In fact, vendors who take their equipment to the Iometrix lab for testing do not walk away with a certificate declaring the equipment certified, per se. “What it says, for example, is that we certify that an EPL [Ethernet Private Line] service, as delivered on such and such piece of equipment, complies with MEF specifications,” Mandeville explains. “We are, in fact, testing and certifying a service, and we’re doing that as delivered by equipment or as delivered commercially by a service provider.”
Developing the test cases for service testing hasn’t been easy, admits Mandeville. “MEF 14 raises the ante from a testing point of view because we have to shift from traditional ping-based measurements to one-way measurements with very high accuracy.” MEF 14 includes 183 test cases that can be applied to three different services: EPL and Ethernet Virtual Private Line (EVPL) point-to-point services and E-LAN multipoint-to-multipoint services. The test metrics themselves should look familiar, he says, as they include frame delay, frame delay variation, and frame loss ratio measurements.
What is new-and even revolutionary, to use Mandeville’s word-is the ability to conduct one-way measurements. Such measurements are more difficult to achieve because they require clock synchronisation at both ends and more sophisticated time-stamping techniques. In fact, says Mandeville, they require “a measurement infrastructure. Because of the requirements for synchronisation, the measurement points have to know each other, so there’s an underlying protocol at work.”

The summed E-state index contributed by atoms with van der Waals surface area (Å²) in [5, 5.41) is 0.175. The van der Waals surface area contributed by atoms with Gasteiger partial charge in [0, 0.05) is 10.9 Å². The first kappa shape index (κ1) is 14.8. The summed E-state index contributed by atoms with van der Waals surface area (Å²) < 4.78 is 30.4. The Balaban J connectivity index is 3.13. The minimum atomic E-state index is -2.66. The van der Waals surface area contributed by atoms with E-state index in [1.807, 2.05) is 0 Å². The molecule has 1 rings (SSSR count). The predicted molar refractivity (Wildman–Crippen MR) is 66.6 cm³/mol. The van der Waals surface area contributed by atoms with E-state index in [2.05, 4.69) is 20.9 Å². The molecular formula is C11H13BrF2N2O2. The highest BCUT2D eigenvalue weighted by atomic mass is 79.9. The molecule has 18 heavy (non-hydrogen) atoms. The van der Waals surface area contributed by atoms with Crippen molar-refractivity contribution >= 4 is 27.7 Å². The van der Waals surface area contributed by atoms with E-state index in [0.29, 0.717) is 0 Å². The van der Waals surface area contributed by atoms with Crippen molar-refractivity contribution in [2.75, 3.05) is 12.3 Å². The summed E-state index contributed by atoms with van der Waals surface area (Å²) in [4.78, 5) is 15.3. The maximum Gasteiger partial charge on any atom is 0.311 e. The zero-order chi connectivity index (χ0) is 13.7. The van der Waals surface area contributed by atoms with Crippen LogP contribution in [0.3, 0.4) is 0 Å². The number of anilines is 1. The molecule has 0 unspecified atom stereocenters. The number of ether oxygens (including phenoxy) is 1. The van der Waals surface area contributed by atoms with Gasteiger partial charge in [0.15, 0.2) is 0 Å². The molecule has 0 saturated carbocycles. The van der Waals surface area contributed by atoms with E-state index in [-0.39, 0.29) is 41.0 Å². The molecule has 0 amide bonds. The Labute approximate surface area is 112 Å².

But such measurements are required to test real-time applications in the converged services world. For example, say a carrier is streaming IPTV traffic from its server to subscribers, and a subscriber complains of a delay. The carrier must be able to determine that the delay is, in fact, occurring on the downstream portion of the network; delay in the opposite direction is far less important. But, says Mandeville, “if you only had two-way measurements, there is no way you could ever nail that down. Real-time applications require one-to-one measurements, and that’s built into MEF 14.”